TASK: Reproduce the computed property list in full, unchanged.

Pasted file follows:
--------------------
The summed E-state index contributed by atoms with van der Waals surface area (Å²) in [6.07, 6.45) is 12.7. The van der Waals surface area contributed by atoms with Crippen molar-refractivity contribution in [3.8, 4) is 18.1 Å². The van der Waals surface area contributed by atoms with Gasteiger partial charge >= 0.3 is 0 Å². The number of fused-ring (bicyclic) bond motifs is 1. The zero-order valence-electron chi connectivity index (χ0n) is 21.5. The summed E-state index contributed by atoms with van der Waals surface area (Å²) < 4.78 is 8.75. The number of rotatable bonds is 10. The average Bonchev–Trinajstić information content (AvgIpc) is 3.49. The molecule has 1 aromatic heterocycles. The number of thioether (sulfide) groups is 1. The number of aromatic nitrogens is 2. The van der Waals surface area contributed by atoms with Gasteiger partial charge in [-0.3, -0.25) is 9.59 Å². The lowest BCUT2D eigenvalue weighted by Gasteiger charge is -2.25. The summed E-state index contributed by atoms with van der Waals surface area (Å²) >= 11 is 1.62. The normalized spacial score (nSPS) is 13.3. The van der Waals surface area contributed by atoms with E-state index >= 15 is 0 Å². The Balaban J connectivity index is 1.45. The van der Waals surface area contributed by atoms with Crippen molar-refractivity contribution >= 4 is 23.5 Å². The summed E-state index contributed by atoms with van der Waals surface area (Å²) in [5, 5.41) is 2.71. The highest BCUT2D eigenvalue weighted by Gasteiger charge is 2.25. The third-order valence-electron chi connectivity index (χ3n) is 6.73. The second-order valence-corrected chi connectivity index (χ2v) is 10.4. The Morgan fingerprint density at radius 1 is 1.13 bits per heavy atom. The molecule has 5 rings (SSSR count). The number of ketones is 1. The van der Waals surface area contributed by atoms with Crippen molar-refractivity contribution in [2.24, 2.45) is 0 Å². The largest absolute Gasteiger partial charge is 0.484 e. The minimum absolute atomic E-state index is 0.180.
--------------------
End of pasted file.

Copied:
The summed E-state index contributed by atoms with van der Waals surface area (Å²) in [6.07, 6.45) is 12.7. The van der Waals surface area contributed by atoms with Crippen molar-refractivity contribution in [3.8, 4) is 18.1 Å². The van der Waals surface area contributed by atoms with Gasteiger partial charge >= 0.3 is 0 Å². The number of fused-ring (bicyclic) bond motifs is 1. The zero-order valence-electron chi connectivity index (χ0n) is 21.5. The summed E-state index contributed by atoms with van der Waals surface area (Å²) < 4.78 is 8.75. The number of rotatable bonds is 10. The average Bonchev–Trinajstić information content (AvgIpc) is 3.49. The molecule has 1 aromatic heterocycles. The number of thioether (sulfide) groups is 1. The number of aromatic nitrogens is 2. The van der Waals surface area contributed by atoms with Gasteiger partial charge in [-0.3, -0.25) is 9.59 Å². The lowest BCUT2D eigenvalue weighted by Gasteiger charge is -2.25. The summed E-state index contributed by atoms with van der Waals surface area (Å²) >= 11 is 1.62. The normalized spacial score (nSPS) is 13.3. The van der Waals surface area contributed by atoms with E-state index >= 15 is 0 Å². The Balaban J connectivity index is 1.45. The van der Waals surface area contributed by atoms with Crippen molar-refractivity contribution >= 4 is 23.5 Å². The summed E-state index contributed by atoms with van der Waals surface area (Å²) in [5, 5.41) is 2.71. The highest BCUT2D eigenvalue weighted by Gasteiger charge is 2.25. The third-order valence-electron chi connectivity index (χ3n) is 6.73. The second-order valence-corrected chi connectivity index (χ2v) is 10.4. The Morgan fingerprint density at radius 1 is 1.13 bits per heavy atom. The molecule has 5 rings (SSSR count). The number of ketones is 1. The van der Waals surface area contributed by atoms with Crippen molar-refractivity contribution in [2.24, 2.45) is 0 Å². The largest absolute Gasteiger partial charge is 0.484 e. The minimum absolute atomic E-state index is 0.180.